Women in Indian Army
Gender power of the Indian Army is in the display. The army's plan to expand its cloud network will boost the force's operational preparedness in war and peace.(Photo: joinindianarmy.nic.in)

Indian Army's plan to expand its cloud network is expected to act as a force multiplier for its operations during war and peace with major implications for the defence force's all-around preparedness, media reports say. The network will instantly make available operational and personnel information to help decision making and improving the force's efficiency.

The army will extensively use the cloud network for storing and sharing operational and personnel information like deployments, movement of formations and health and service records, the Economic Times said in an article citing unidentified officials. The expansion programme will be carried out under the Rs 26,664-crore "network for spectrum" (NFS) project, according to the report.

The army cloud project with a central data centre was launched in November 2015 following an agreement between the Ministry of Defence and the Department of Telecommunications (DoT) in 2009-10. DoT has since released 25 MHz of 3G and 20 MHz of 2G spectrum for the exclusive use of the defence communication network.

indian army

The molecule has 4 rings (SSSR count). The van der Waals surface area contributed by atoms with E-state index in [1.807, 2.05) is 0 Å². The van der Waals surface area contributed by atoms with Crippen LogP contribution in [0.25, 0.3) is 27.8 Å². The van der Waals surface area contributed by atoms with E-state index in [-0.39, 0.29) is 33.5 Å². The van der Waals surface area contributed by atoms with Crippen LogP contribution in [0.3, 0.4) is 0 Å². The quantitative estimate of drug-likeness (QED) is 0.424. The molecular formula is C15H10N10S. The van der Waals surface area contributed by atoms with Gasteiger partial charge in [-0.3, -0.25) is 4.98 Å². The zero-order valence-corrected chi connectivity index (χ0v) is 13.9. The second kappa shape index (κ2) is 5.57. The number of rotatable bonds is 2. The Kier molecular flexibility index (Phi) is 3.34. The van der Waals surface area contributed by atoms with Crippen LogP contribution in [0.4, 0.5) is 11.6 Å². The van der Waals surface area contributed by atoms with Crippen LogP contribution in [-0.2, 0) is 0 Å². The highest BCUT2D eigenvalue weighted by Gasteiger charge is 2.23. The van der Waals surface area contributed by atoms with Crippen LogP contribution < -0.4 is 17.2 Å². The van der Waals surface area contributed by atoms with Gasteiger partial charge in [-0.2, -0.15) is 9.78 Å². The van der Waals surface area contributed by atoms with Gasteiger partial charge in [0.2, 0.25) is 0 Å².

An army patrol. The army Network for Spectrum (NFS) project has removed the bandwidth limitations that put a squeeze on the defence force's use of cloud network.Reuters

The army is improving its existing applications for storing and sharing data on operations and soldiers over the army cloud. The expansion of the cloud will make available additional bandwidth for military use. "The Operational Information System (OIS) and Management Information System (MIS for data of soldiers) are the two broad heads for developing applications for managing information," said an official. "There is a capability development matrix and within that, we will keep adding technology to update the army cloud and the relevant applications."

The army has long been hamstrung by the limited bandwidth available for data-intensive operations. Under the NFS project, however, it will have enough bandwidth so that the force will be able to undertake extensive automation.

The army, obviously, will not leave anything to chance and will have to evaluate the potential damage from a cyber attack to each type of information. The army will not be storing confidential data, including that on terrain, operations, deployments, movement of units, exercises and plans because of the threat of hacking and viruses.

The NFS project that got the government nod in 209-10 and got additional funding in May last year aims at establishing an alternative network for the exclusive use of the defence forces. The army is also planning to expand its data centres for the cloud-computing network with the help of the Bharat Sanchar Nigam Limited (BSNL).